query SpeciesInfo($id: Int!) {
	species(id: $id) {
		name
		flavor_text

		...SpriteInfo
	}
}

And change the instance of Sprite to look like:

<Sprite id="species-sprite" species={$info.data.species} />

Once that’s all done, there shouldn’t be any noticeable change in your browser.

What Just Happened?

That was pretty quick so let’s review what we just did:

  1. We defined a new fragment in the Sprite component which ensured that its parent component always delivered the two pieces of information it needs: the front image source and the name of the species.

  2. Instead of asking for those bits of data directly as two individual props, the component now has a single prop, species, which we pass to the fragment function we imported from houdini in order to get the data we need. Notice we don’t use this prop for anything in our component except to pass it into houdini, this ensures we are only using data we asked for in our fragment.

  3. We then updated the route’s query to use the fragment we defined in the component and passed the $info.data.species reference we got from the query into our Sprite component as the new prop.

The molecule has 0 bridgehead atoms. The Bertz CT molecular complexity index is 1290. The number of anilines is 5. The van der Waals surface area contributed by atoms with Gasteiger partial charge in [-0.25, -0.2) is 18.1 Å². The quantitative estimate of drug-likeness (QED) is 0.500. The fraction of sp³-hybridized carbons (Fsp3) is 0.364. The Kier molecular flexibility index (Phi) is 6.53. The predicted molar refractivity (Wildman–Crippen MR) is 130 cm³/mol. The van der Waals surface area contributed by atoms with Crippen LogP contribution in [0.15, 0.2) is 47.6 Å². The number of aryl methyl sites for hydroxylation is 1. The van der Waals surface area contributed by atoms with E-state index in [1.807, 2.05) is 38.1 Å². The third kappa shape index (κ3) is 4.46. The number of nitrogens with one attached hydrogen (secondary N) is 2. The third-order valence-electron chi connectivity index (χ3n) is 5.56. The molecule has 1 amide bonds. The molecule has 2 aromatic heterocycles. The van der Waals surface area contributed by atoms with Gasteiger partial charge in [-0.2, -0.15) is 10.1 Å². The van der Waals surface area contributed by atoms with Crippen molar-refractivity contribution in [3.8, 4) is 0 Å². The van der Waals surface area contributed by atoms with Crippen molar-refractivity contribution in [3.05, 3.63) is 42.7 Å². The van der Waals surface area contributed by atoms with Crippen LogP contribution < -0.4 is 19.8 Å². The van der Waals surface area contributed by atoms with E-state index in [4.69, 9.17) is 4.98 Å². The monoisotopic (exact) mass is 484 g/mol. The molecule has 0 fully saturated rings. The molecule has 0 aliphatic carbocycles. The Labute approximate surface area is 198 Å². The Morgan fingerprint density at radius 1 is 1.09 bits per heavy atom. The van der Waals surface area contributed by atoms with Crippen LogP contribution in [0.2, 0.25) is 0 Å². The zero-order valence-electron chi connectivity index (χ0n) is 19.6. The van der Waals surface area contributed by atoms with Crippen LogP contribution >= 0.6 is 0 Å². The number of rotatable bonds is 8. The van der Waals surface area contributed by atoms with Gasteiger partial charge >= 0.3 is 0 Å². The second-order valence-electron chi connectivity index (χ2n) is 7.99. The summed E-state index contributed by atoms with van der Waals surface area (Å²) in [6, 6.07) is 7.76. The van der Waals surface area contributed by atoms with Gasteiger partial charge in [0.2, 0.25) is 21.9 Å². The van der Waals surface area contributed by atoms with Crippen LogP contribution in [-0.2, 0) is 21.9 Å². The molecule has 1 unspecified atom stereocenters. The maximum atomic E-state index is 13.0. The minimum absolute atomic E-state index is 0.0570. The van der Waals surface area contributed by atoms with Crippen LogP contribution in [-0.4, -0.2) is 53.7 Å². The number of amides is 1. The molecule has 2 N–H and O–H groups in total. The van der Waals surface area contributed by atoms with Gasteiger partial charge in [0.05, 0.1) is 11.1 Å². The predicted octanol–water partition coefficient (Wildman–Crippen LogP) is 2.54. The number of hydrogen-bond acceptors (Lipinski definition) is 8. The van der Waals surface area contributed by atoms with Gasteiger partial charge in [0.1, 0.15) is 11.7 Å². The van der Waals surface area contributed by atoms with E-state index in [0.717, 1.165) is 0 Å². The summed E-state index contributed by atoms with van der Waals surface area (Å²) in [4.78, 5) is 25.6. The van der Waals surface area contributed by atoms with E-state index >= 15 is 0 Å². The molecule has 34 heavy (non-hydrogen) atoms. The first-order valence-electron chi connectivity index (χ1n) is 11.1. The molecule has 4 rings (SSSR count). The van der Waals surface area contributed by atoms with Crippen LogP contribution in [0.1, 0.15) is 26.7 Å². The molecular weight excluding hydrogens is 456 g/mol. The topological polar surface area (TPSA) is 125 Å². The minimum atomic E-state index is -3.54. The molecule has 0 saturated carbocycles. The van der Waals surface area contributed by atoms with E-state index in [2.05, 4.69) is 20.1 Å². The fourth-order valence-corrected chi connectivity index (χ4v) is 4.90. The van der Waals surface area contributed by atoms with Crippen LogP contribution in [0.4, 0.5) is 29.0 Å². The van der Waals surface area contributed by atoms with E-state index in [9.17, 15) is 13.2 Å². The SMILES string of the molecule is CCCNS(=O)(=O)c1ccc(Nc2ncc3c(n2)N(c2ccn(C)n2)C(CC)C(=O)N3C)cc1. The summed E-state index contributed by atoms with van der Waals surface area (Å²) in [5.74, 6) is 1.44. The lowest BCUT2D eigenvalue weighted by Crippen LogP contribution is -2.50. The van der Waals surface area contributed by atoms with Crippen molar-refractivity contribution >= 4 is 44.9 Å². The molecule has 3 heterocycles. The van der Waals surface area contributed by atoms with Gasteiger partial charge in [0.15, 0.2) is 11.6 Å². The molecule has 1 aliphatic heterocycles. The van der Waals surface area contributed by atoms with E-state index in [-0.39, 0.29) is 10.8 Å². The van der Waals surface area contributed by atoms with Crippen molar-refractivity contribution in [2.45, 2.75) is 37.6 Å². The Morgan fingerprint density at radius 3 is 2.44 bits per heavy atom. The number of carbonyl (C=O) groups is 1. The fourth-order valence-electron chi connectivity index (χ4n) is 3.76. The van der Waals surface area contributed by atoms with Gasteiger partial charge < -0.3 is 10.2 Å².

Notice how our route is no longer tightly coupled to any of Sprite’s implementation? All that the route knows is that Sprite needs a Species, so it just had to connect the dots and let Sprite take care of the rest.

Houdini enables us to use fragments as a way to colocate our component’s data requirements next to the actual logic that relies on the fields. This not only saves us the extra typing every time we render a Sprite but it also lets us grow this component without worrying about updating every instance of it.

Composing Fragments

It’s worth mentioning explicitly that you are free to mix and match fragments how ever you want. Fragments can have fragments inside of them and the same fragment can show up multiple times in a single component. To illustrate this, let’s add a section in our Pokédex that shows the different evolved forms of the species we’re looking at.